The intrinsic relationship between music and political action flourishes on the fringe. From protest punk to unifying folk, music has historically served as a vehicle to channel personal emotions — and to quote the philosopher Simone De Beauvoir, “The personal is political.”
Nathaniel Rateliff & The Night Sweats shared the stage with John Hickenlooper on March 7 to kick off the former Colorado governor’s bid for the presidency. Though Hickenlooper’s speech ran a little long, cutting into the band’s time as he raised his voice slightly over the Capitol’s seven chimes, Nathaniel Rateliff & the Night Sweats delivered a rollicking high-energy set.
“I came here for [the band], but that speech was good,” clapped one attendant to her husband as the band set up. Hickenlooper accompanied the band briefly on stage as they took over the park’s domed atrium. The keyboardist danced across the stage, past a trio of brass instrumentalists, with a tambourine as Rateliffe howled into a harmonica. Though the set felt short, the musicians all played in disciplined synchronicity.
Music punctuated the night of celebrating Colorado’s twist on presidential bids. The First Lady of Denver, Mary Louise Lee, kicked off the procession of speeches from local politicians, both current and former, with a passionate, fiery rendition of, “America the Beautiful,” a song penned by Katharine Lee Bates in 1893 as she climbed Pike’s Peak. Bluesy twangs and soulful belting shared the spotlight with high-vaulted political abstraction, and Mayor Hancock took to the stage to deliver a testimonial on Hickenlooper’s reliability.
Former State Senate Minority Leader Reverend Lucia Guzman followed Hancock and placated the crowd with, “I can tell you what kind of leader he is—competent.” State Representative Tom Sullivan, Colorado Assistant Senate Majority Leader Senator Rhonda Fields and former Denver Mayor Wellington Webb all spoke and echoed similar sentiments, with the former Mayor asserting that “collaboration will end this national nightmare.”
Hickenlooper entered the race to solve a “crisis of division,” that currently plagues America’s political climate. While his speech referred to legislative commitments such as affordable healthcare — and, perhaps most surprisingly, a plan for federally subsidized broadband — many elements rang hollow. His vague rallying cry around the notion of “hope,” a motif Hickenlooper returned to throughout his speech, seemed reminiscent of the Obama era. At times it seemed that Hickenlooper aimed to channel some of the fervor of 2008 and 2012, even raising his voice over the din of protestors off in the distance.
Yet his speech circled back to campaign points covered in the opening speeches by the various local current and former politicians. Almost all who spoke, including Hickenlooper himself, made reference of his craft brewery as a reference to his business savvy.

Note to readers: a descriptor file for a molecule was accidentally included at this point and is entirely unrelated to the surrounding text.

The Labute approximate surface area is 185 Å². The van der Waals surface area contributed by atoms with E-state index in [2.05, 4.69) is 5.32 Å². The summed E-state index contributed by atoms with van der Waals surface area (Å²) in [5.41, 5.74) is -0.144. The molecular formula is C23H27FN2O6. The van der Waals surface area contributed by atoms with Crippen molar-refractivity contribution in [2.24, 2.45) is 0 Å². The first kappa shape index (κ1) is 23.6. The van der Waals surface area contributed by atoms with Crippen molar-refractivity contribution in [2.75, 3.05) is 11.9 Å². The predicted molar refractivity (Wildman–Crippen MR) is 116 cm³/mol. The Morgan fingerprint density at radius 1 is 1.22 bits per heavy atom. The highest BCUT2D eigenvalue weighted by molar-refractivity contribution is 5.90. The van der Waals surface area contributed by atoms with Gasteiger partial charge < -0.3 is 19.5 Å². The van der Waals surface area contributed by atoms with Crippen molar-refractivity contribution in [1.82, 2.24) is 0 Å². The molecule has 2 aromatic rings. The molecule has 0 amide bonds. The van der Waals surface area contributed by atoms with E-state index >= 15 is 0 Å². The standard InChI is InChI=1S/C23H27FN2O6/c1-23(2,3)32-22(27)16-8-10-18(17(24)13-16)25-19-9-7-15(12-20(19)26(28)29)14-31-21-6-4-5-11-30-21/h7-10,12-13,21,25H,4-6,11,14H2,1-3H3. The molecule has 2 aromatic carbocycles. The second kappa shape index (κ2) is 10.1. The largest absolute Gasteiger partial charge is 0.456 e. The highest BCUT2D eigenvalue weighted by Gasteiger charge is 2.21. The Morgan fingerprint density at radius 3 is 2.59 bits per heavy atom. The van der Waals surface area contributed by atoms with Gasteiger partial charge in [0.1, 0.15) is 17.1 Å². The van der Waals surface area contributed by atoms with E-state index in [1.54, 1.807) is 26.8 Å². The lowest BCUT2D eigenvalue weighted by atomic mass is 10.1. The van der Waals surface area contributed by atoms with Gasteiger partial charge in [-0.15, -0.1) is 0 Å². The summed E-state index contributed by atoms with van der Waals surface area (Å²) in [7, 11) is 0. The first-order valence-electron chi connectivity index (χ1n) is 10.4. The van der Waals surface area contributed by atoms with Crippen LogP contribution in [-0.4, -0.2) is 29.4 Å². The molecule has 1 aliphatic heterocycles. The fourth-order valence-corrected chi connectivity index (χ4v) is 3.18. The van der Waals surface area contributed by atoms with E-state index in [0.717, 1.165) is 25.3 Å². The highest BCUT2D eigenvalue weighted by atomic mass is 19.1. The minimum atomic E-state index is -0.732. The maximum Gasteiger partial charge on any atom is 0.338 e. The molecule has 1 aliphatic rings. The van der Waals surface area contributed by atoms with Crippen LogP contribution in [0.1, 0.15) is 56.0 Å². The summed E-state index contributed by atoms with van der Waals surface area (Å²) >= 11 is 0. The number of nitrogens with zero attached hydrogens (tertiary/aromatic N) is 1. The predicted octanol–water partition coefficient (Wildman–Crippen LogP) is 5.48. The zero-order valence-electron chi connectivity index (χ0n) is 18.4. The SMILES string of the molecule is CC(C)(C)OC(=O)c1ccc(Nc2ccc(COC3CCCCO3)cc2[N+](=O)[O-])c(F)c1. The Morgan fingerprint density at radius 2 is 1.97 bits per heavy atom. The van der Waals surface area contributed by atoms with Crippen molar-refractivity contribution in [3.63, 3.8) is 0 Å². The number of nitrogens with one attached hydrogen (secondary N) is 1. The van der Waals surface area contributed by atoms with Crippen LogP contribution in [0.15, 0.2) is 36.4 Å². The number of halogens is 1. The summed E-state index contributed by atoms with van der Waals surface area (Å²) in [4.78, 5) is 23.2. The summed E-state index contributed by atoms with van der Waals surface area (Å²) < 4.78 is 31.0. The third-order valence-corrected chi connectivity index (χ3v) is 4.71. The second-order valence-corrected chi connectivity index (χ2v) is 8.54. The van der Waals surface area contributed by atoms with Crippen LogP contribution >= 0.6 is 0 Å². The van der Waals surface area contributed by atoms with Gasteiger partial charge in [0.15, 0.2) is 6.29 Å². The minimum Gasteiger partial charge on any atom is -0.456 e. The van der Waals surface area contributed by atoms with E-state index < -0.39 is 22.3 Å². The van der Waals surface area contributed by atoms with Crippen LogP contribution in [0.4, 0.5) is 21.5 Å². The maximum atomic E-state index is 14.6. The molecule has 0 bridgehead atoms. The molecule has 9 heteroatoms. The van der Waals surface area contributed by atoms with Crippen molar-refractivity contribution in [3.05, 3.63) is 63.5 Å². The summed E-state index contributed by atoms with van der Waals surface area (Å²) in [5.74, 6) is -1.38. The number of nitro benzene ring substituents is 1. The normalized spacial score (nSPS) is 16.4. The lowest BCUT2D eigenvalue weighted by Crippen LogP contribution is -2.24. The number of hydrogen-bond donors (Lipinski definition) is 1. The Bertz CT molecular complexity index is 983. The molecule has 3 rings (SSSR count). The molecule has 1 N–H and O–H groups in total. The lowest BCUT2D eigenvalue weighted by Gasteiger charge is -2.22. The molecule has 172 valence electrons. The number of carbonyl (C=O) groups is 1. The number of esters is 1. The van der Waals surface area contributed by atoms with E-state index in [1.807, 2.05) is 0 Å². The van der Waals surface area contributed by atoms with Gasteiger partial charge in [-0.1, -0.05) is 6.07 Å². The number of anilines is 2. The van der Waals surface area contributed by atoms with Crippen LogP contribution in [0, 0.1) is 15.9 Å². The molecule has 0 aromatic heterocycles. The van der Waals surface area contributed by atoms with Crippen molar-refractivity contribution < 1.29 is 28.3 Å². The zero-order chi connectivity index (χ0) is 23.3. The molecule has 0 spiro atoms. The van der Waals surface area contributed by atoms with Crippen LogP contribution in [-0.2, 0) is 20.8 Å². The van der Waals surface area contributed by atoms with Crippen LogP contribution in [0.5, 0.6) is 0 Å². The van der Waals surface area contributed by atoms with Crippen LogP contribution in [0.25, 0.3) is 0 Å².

Hickenlooper mentioned “taking on the NRA for common-sense gun laws,” through legislation passed under his governance and repeated calls to, “finding common ground,” with the other side. Hickenlooper likened both sides coming together to, “When you put music into politics,” as he trotted on through essentially the same speech delivered on Good Morning America several days prior. He spent a great deal talking about the divisiveness of Trump, yet made no reference to any other great divide in today’s political landscape — making his call for both sides to set aside differences feel even more lopsided.
Towards the end of the speech, he briefly mentioned Colorado’s robust economy, again before pivoting back to platitudes of “bold ideas.” “Being a pragmatist doesn’t mean saying ‘no’ to bold ideas—it means knowing how to make them happen,” Hickenlooper proclaimed. To describe Hickenlooper as a radical politician would be incorrect. Hickenlooper is as purple as the Rockies. “Hickenlooper’s relationship to the music industry is as purple as his platform,” wrote Westword culture editor Kyle Harris. His relationship to placating both sides, his commitment to niceties and vague pledges, remain lukewarm. His inability to assert any direct plan of action may have worked with the crowd at Civic Center Park, but it may be harder to pull off on the rest of the nation as Hickenlooper embarks on a campaign tour.
To ignore personal convictions in the realm of politics is short-sighted. Emotion isn’t dangerous — it demonstrates passion. Music would be boring and flavorless if not fueled by passion. Politics would be useless without personal conviction. The night accentuated the importance of both facets in our lives and showed that harmony only comes from accepting the parallels between the two.